Volume 93, Issue 12

Wednesday, March 18, 1999


USC predicts financial upswing

Student elections could be online in future

New phones to have all the fixings

Senate to decide on disaster studies

Steel tree of knowledge to aid engineers

A college by any other name

News Briefs

Caught on Campus

USC predicts financial upswing

By Nina Chiarelli
Gazette Staff

The University Students' Council is promising be more fiscally healthy in light of a recent report to council outlining past financial woes.

Derrick Taub, VP-finance for the USC, presented audited financial statements to council at Wednesday night's USC council meeting, showing a loss in income for the fiscal year of 1998-1999.

The major losses presented were a result of unavoidable occurrences, Taub said. "There was a major system crash in the summer of 1998. The result was so severe that managers didn't have timely accounting information."

While Taub said that necessary personnel changes and some major expenditures were contributing factors to the accounting loss of $487,065. He added there are some up-lifting points about this year's budget.

"Our audit was completed in two weeks, which was the projected time period," Taub said. "[Our accountants] think we've taken the necessary actions to improve the bottom line," he added.

Jim Walden, general manager of the USC, said losing all the data in the system crash perpetuated the major losses presented in the USC statements. "We found all sorts of irregularities and there were a lot of things wrong," Walden said.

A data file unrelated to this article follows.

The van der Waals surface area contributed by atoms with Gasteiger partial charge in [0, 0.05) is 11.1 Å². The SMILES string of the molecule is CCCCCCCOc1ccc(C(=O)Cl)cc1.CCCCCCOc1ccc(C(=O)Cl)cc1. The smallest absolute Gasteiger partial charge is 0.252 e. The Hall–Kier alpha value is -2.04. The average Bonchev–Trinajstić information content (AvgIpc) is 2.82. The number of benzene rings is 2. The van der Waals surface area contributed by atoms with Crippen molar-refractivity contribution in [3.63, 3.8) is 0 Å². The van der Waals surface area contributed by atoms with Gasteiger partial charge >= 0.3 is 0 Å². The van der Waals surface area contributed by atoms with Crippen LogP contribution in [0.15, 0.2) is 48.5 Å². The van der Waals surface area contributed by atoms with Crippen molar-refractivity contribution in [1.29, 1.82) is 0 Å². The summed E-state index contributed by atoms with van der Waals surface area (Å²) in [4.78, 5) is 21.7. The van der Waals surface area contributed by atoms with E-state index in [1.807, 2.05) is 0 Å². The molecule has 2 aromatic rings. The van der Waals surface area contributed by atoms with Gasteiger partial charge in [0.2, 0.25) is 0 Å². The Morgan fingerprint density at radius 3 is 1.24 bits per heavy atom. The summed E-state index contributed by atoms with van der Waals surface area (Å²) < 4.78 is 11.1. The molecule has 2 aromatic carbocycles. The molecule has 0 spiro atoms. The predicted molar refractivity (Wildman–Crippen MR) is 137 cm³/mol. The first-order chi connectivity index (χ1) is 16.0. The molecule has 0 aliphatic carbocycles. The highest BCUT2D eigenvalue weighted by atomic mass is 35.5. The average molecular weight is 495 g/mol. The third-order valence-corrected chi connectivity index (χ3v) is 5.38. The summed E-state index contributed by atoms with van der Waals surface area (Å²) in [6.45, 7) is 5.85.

Walden added that while it looks like the USC is losing a lot of money on paper, in a few years it will be making a lot.

Ray Novak, a fourth-year political science student and social sciences councillor at Western, said his main concern was that tuition fees would not be increasing again to cover the loss. "There is no way they should be raising student fees again. It's unacceptable," he said.

Novak also said he would like to see the issue of raised student fees attached to the presidential ballot and passed by student referendum.

Stating a need to recover some of the losses before student fees can go down, Walden also said things were going to change for the better within the next five years. "We're going to find increasing financial results."

Taub explained Inprint, Artifex, the Used Bookstore and the now defunct Gizmo's were typical USC operations who incurred losses from year to year. "We're keeping a firm watch over all of our retail service operations. [Getting out of the hole] is a process that will happen through many years of surplus," he said.

Walden agreed with Taub and said the USC was now aware of the cause and effects of the large financial loss.

Even though the system crash took nearly six months to restore, Walden said the chance of it happening again was unlikely. "All our systems are Y2K compliant. Nothing should happen."

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Copyright The Gazette 1999